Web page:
i am eleven

I went to see the Australian made documentary I Am Eleven on the weekend. Because I have worked with that age group for so many years I was very curious as to what the slant would be or the over arching theme. Staying with the tone of eleven year olds, filmmaker and Melbourne based journalist Genevieve Bailey didn’t try to draw any vast conclusions, or prove any points. She presented the kids as they are, so raw, simple, wise, already sculpted by their life experience, naive in many ways, and so hopeful. There was no big conclusion, no enormous dramatic event, it’s kind of how most 11 year olds see life, even if it is extremely difficult. They are at a crossroad, not yet consumed by the questioning, sometimes rebellious, and often confusing, spirit of adolescence.

Genevieve exhibits her skill as an interviewer as she captures very candid and personal responses from 15 eleven year olds in 15 countries . I appreciated her authentic voice. At the beginning of the film she speaks of her impetus to make the film:  her own uncomfortable awakening to adulthood and mortality through her father’s death. She is on a personal quest inspired by her tender memories of the magical age of 11, where the realm of responsibilities still lived side by side with imagination and childhood hope.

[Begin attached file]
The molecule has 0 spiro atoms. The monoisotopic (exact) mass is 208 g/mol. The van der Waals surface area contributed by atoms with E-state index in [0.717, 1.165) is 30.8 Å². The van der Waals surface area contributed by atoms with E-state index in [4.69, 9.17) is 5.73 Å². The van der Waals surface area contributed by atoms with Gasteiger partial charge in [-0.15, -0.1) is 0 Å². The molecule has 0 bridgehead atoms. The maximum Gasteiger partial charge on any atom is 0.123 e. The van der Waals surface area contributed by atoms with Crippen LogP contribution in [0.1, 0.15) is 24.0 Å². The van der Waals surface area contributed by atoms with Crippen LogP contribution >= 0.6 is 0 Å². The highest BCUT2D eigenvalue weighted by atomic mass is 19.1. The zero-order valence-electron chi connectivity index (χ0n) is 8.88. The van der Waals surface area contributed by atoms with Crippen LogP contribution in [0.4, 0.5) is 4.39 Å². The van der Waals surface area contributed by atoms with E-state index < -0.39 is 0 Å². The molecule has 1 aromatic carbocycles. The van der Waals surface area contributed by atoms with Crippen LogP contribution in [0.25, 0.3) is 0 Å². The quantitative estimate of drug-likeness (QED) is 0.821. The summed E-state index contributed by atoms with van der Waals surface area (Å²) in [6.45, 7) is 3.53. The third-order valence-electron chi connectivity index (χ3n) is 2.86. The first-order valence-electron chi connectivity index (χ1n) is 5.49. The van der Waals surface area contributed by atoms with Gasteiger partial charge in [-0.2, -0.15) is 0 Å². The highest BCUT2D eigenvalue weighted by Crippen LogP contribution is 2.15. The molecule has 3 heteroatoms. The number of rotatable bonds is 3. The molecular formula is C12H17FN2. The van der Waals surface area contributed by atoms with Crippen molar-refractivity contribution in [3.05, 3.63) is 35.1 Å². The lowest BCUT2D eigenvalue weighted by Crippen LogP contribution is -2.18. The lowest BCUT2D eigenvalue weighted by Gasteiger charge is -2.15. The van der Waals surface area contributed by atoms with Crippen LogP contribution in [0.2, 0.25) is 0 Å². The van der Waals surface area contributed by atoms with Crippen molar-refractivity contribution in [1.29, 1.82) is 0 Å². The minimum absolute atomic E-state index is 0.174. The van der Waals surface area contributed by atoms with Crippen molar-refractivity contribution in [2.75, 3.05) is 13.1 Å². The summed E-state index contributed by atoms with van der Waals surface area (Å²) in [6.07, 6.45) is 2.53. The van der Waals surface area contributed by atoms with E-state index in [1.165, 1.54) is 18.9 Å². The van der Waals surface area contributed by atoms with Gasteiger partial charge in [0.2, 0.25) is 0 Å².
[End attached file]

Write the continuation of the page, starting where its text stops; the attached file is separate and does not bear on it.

Psychologically eleven is a crucial, pivotal age where belief systems about the world and attitudes about oneself are formulated. At eleven there is enough perspective to suggest  that growing up is inevitable, which may prompt a relishing of childhood’s  advantages, a sense of savouring the last bites of your favourite meal. Or instead a lingering sadness may follow us like an unnamed shadow for years of young adulthood, or a defiant internal vow constructs a well fashioned armour to resist the seemingly oppressive burden of adult responsibilities , or an optimistic  drive  to be a world changer, or the opposite, a foreboding sense of hopelessness. Think back to eleven and you will garner some insights into your life choices.

Thank you Genevieve for offering a glimpse into global perspectives from the eyes of eleven year olds, but mostly for revealing the simple truth of our commonality. Love and care continue to be paramount in an ever more complex world.

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